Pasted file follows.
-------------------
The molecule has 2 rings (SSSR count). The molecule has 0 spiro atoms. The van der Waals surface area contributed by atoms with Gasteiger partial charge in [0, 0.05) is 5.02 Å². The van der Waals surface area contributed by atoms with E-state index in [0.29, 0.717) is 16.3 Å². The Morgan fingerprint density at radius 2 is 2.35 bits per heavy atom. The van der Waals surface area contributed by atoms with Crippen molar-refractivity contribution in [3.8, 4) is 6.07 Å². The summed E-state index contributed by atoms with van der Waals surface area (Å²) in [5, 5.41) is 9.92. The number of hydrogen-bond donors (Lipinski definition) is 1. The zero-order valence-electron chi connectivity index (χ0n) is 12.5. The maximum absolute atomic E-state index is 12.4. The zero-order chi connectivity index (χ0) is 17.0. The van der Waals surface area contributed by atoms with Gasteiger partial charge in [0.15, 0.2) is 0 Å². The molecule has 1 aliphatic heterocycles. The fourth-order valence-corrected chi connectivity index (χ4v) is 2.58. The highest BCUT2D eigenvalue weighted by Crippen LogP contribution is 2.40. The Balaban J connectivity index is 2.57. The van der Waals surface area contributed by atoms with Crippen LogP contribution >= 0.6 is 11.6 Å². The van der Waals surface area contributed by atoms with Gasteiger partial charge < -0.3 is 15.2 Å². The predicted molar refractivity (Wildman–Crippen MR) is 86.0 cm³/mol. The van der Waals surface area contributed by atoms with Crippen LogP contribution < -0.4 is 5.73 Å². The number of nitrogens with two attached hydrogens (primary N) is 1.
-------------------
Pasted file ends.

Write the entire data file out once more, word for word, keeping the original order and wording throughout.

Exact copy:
The molecule has 2 rings (SSSR count). The molecule has 0 spiro atoms. The van der Waals surface area contributed by atoms with Gasteiger partial charge in [0, 0.05) is 5.02 Å². The van der Waals surface area contributed by atoms with E-state index in [0.29, 0.717) is 16.3 Å². The Morgan fingerprint density at radius 2 is 2.35 bits per heavy atom. The van der Waals surface area contributed by atoms with Crippen molar-refractivity contribution in [3.8, 4) is 6.07 Å². The summed E-state index contributed by atoms with van der Waals surface area (Å²) in [5, 5.41) is 9.92. The number of hydrogen-bond donors (Lipinski definition) is 1. The zero-order valence-electron chi connectivity index (χ0n) is 12.5. The maximum absolute atomic E-state index is 12.4. The zero-order chi connectivity index (χ0) is 17.0. The van der Waals surface area contributed by atoms with Gasteiger partial charge in [0.15, 0.2) is 0 Å². The molecule has 1 aliphatic heterocycles. The fourth-order valence-corrected chi connectivity index (χ4v) is 2.58. The highest BCUT2D eigenvalue weighted by Crippen LogP contribution is 2.40. The Balaban J connectivity index is 2.57. The van der Waals surface area contributed by atoms with Crippen LogP contribution >= 0.6 is 11.6 Å². The van der Waals surface area contributed by atoms with Gasteiger partial charge < -0.3 is 15.2 Å². The predicted molar refractivity (Wildman–Crippen MR) is 86.0 cm³/mol. The van der Waals surface area contributed by atoms with Crippen LogP contribution < -0.4 is 5.73 Å². The number of nitrogens with two attached hydrogens (primary N) is 1.